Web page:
3.6 Required Mortar Strength for Local Pressure

contact surface
Pd,w
Pd ,w
 fc' lc
lc Bc
steel core

Bc restrainer
3.7 Local Bulging Criteria for Circular Restrainer

Pd ,s  Br  2tr  4Ncu  2srs  ν pBc εt 


DCRsc     1.0
Pc ,s  cmtm  tc  πtr Br σry lp , s
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24 Buckling‐restrained Braces and Applications
Chapter 4: Connection Design and Global Stability
4.2 Design Concepts
The AIJ Recommendations provide rigorous evaluation methods for BRB connection 
out‐of‐plane buckling.  Two concepts below are presented:

JEIB Connection JEIB > EIB KRg Connection


zone  L0 zone
Gusset plate Restrainer-end
Moment transfer Bending zone
capacity is lost at the moment
end of restrainer transfer

Restrained
zone Plastic Restrained
EIB =Plastic lB L0 EIB zone zone
zone

Restrainer-end
zone

JEIB Connection JEIB > EIB Connection


zone  L0 KRg zone

1: Cantilevered gusset 2: Restrainer end continuity

AIJ (2009) Recommendations for stability design of steel structures. Architectural Institute of Japan.
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25 Buckling‐restrained Braces and Applications
Chapter 4: Connection Design and Global Stability
BRB configurations

Type A Type B Type C


(a) low stiffness (b) high stiffness Not rotationally
(US/NZ detailes) (JP details) braced

(a) One-way (b) Chevron


BRB configurations in frame
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26 Buckling‐restrained Braces and Applications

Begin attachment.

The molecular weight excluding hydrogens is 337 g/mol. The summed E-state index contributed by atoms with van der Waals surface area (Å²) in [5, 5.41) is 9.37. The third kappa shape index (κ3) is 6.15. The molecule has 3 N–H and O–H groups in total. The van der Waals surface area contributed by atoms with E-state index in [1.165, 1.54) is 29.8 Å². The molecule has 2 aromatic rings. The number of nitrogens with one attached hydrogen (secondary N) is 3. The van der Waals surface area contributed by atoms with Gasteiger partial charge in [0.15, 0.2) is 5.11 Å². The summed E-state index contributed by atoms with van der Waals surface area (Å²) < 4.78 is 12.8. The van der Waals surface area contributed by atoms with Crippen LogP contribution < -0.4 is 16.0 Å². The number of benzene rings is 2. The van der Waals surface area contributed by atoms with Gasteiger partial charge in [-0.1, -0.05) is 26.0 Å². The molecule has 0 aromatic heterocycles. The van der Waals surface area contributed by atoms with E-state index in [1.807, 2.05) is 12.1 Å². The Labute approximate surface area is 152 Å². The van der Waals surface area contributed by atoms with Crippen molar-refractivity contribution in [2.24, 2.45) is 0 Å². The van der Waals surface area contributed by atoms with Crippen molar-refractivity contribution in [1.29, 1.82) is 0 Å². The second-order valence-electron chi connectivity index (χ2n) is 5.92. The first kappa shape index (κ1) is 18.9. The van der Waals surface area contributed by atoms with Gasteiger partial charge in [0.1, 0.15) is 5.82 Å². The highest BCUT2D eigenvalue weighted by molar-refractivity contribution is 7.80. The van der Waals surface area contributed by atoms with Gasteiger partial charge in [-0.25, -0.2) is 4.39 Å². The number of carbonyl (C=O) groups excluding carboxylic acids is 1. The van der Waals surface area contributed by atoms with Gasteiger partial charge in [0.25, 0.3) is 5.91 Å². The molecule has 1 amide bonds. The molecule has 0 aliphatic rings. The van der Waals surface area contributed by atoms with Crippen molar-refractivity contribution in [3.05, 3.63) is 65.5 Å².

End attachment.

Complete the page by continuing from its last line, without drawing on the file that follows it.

Chapter 4: Connection Design and Global Stability
Stability assessment
Tsai and Nakamura’s proposal (2002) Koetaka and Inoue’s proposal (2008)
L0 (1  2 N  )l
r  N cr   KR
ic (l  d   N  l )( d   N  l )
* *

 2 (1  2 )rJ EI B 1  1   2
N cr  N cr   KR
(2 L0 )2 (1  1 )   2 L0

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27 Buckling‐restrained Braces and Applications
Toru Takeuchi, Tokyo Institute of Technology
Chapter 4: Connection Design and Global Stability
Hikino and Okazaki’s proposal (2013)
K R L1 K R 1  2  d * 1  1  2
N cr      KR
L1 L1  L2  l  d * 1  (1  1 )  2 L0
Takeuchi’s proposal (2013)
  Rg
( M pr  M 0r ) ar  N crr  2 (1  2 ) J EI B K Rg  L0
N lim1   N cu N 
r
 
2  Rg

( M pr  M 0r ) ( ar N crB )  1 cr
(2 L0 )2 
 Rg  24 /   J EI B

2 L0   Rg  24 /  2
r  
ic (1  2 )  Rg

Lin yielding

Dneck

point of rotation
a) mortar‐filled BRB
Lin

b) steel tube‐in‐tube BRB

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28 Buckling‐restrained Braces and Applications
Toru Takeuchi, Tokyo Institute of Technology
Chapter 4: Connection Design and Global Stability
Takeuchi’s proposal (cont’d)

In case of plastic hinges produced at joint ends


(1  2 ) M pg  M 0r    M pr  M 0r   ar
N lim 2     N cu
(1  2 ) M p  M 0    M p  M 0   ( ar N cr )  1
g r r r B
 

Stable Unstable
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29 Buckling‐restrained Braces and Applications
Toru Takeuchi, Tokyo Institute of Technology
Chapter 4: Connection Design and Global Stability
4.6 In‐plane pinching 

horizontal stiffener

vertical
stiffener

(a) Frame pinching (b) Frame opening


Expected Failure Recommended Proposal
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30 Buckling‐restrained Braces and Applications
Chapter 5: Cumulative Deformation Capacity until Fracture
Cumulative energy‐dissipation capacity
(a) Ordinary Tube Brace Local Buckling Mechanism

Plastic stress concentration


(b) Incomplete Buckling-restrained Brace
Expected Plastic Zone

Friction
(c) Complete Buckling-restrained Brace Mild local buckling and averaged
strain distribution along plastic zone
Plastic Zone

Local buckling distribution until fracture

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31 Buckling‐restrained Braces and Applications
Chapter 5: Cumulative Deformation Capacity until Fracture